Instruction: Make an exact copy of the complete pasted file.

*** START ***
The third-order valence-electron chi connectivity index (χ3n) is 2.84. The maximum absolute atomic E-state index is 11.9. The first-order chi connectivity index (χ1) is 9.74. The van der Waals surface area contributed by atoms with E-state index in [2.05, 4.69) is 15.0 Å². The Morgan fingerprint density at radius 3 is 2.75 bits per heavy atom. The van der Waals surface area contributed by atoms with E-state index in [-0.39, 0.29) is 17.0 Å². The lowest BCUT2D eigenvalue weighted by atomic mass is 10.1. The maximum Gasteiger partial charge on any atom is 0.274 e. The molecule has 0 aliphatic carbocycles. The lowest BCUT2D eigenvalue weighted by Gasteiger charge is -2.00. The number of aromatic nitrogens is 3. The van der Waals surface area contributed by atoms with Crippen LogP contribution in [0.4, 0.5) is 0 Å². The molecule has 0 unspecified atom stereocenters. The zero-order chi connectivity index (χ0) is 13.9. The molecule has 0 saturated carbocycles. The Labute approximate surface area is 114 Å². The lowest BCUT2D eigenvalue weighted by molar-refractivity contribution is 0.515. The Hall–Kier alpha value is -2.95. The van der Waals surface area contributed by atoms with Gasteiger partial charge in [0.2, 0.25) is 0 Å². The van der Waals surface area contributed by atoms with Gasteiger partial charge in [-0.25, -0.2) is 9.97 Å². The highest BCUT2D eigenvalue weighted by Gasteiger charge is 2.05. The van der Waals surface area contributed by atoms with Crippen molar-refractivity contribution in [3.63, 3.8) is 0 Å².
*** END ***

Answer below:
The third-order valence-electron chi connectivity index (χ3n) is 2.84. The maximum absolute atomic E-state index is 11.9. The first-order chi connectivity index (χ1) is 9.74. The van der Waals surface area contributed by atoms with E-state index in [2.05, 4.69) is 15.0 Å². The Morgan fingerprint density at radius 3 is 2.75 bits per heavy atom. The van der Waals surface area contributed by atoms with E-state index in [-0.39, 0.29) is 17.0 Å². The lowest BCUT2D eigenvalue weighted by atomic mass is 10.1. The maximum Gasteiger partial charge on any atom is 0.274 e. The molecule has 0 aliphatic carbocycles. The lowest BCUT2D eigenvalue weighted by Gasteiger charge is -2.00. The number of aromatic nitrogens is 3. The van der Waals surface area contributed by atoms with Crippen LogP contribution in [0.4, 0.5) is 0 Å². The molecule has 0 unspecified atom stereocenters. The zero-order chi connectivity index (χ0) is 13.9. The molecule has 0 saturated carbocycles. The Labute approximate surface area is 114 Å². The lowest BCUT2D eigenvalue weighted by molar-refractivity contribution is 0.515. The Hall–Kier alpha value is -2.95. The van der Waals surface area contributed by atoms with Gasteiger partial charge in [0.2, 0.25) is 0 Å². The van der Waals surface area contributed by atoms with Gasteiger partial charge in [-0.25, -0.2) is 9.97 Å². The highest BCUT2D eigenvalue weighted by Gasteiger charge is 2.05. The van der Waals surface area contributed by atoms with Crippen molar-refractivity contribution in [3.63, 3.8) is 0 Å².